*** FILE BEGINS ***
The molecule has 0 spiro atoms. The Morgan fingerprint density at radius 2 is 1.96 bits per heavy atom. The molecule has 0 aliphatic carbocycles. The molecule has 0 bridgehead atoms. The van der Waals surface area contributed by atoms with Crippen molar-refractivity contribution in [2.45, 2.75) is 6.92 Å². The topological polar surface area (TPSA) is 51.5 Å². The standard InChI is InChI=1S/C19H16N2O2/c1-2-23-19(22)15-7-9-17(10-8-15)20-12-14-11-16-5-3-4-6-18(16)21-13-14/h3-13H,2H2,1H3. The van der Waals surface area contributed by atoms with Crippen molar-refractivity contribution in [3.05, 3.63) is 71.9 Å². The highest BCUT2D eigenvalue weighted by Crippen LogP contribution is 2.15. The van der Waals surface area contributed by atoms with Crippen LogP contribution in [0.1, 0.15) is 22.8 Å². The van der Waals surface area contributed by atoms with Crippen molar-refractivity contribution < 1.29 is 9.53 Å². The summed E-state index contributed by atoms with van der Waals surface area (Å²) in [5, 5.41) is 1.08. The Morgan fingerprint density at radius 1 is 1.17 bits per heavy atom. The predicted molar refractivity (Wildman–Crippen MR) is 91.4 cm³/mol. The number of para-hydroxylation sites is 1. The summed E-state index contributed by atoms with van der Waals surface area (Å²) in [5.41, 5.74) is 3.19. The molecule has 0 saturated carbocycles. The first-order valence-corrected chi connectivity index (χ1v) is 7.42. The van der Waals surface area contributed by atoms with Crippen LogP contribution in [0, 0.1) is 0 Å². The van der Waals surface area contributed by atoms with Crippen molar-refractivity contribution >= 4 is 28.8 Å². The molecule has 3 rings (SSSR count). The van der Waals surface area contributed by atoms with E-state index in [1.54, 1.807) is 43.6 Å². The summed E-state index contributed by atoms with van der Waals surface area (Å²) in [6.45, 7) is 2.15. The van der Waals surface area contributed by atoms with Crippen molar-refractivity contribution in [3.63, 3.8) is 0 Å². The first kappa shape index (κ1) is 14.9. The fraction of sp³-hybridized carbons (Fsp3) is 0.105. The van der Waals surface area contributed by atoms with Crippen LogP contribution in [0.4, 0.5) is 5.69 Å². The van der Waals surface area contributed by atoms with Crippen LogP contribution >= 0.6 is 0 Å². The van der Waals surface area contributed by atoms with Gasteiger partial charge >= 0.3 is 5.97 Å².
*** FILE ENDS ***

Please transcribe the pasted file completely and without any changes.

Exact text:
The molecule has 0 spiro atoms. The Morgan fingerprint density at radius 2 is 1.96 bits per heavy atom. The molecule has 0 aliphatic carbocycles. The molecule has 0 bridgehead atoms. The van der Waals surface area contributed by atoms with Crippen molar-refractivity contribution in [2.45, 2.75) is 6.92 Å². The topological polar surface area (TPSA) is 51.5 Å². The standard InChI is InChI=1S/C19H16N2O2/c1-2-23-19(22)15-7-9-17(10-8-15)20-12-14-11-16-5-3-4-6-18(16)21-13-14/h3-13H,2H2,1H3. The van der Waals surface area contributed by atoms with Crippen molar-refractivity contribution in [3.05, 3.63) is 71.9 Å². The highest BCUT2D eigenvalue weighted by Crippen LogP contribution is 2.15. The van der Waals surface area contributed by atoms with Crippen LogP contribution in [0.1, 0.15) is 22.8 Å². The van der Waals surface area contributed by atoms with Crippen molar-refractivity contribution < 1.29 is 9.53 Å². The summed E-state index contributed by atoms with van der Waals surface area (Å²) in [5, 5.41) is 1.08. The Morgan fingerprint density at radius 1 is 1.17 bits per heavy atom. The predicted molar refractivity (Wildman–Crippen MR) is 91.4 cm³/mol. The number of para-hydroxylation sites is 1. The summed E-state index contributed by atoms with van der Waals surface area (Å²) in [5.41, 5.74) is 3.19. The molecule has 0 saturated carbocycles. The first-order valence-corrected chi connectivity index (χ1v) is 7.42. The van der Waals surface area contributed by atoms with Crippen LogP contribution in [0, 0.1) is 0 Å². The van der Waals surface area contributed by atoms with Crippen molar-refractivity contribution >= 4 is 28.8 Å². The molecule has 3 rings (SSSR count). The van der Waals surface area contributed by atoms with E-state index in [1.54, 1.807) is 43.6 Å². The summed E-state index contributed by atoms with van der Waals surface area (Å²) in [6.45, 7) is 2.15. The van der Waals surface area contributed by atoms with Crippen molar-refractivity contribution in [3.63, 3.8) is 0 Å². The first kappa shape index (κ1) is 14.9. The fraction of sp³-hybridized carbons (Fsp3) is 0.105. The van der Waals surface area contributed by atoms with Crippen LogP contribution in [0.4, 0.5) is 5.69 Å². The van der Waals surface area contributed by atoms with Crippen LogP contribution >= 0.6 is 0 Å². The van der Waals surface area contributed by atoms with Gasteiger partial charge >= 0.3 is 5.97 Å².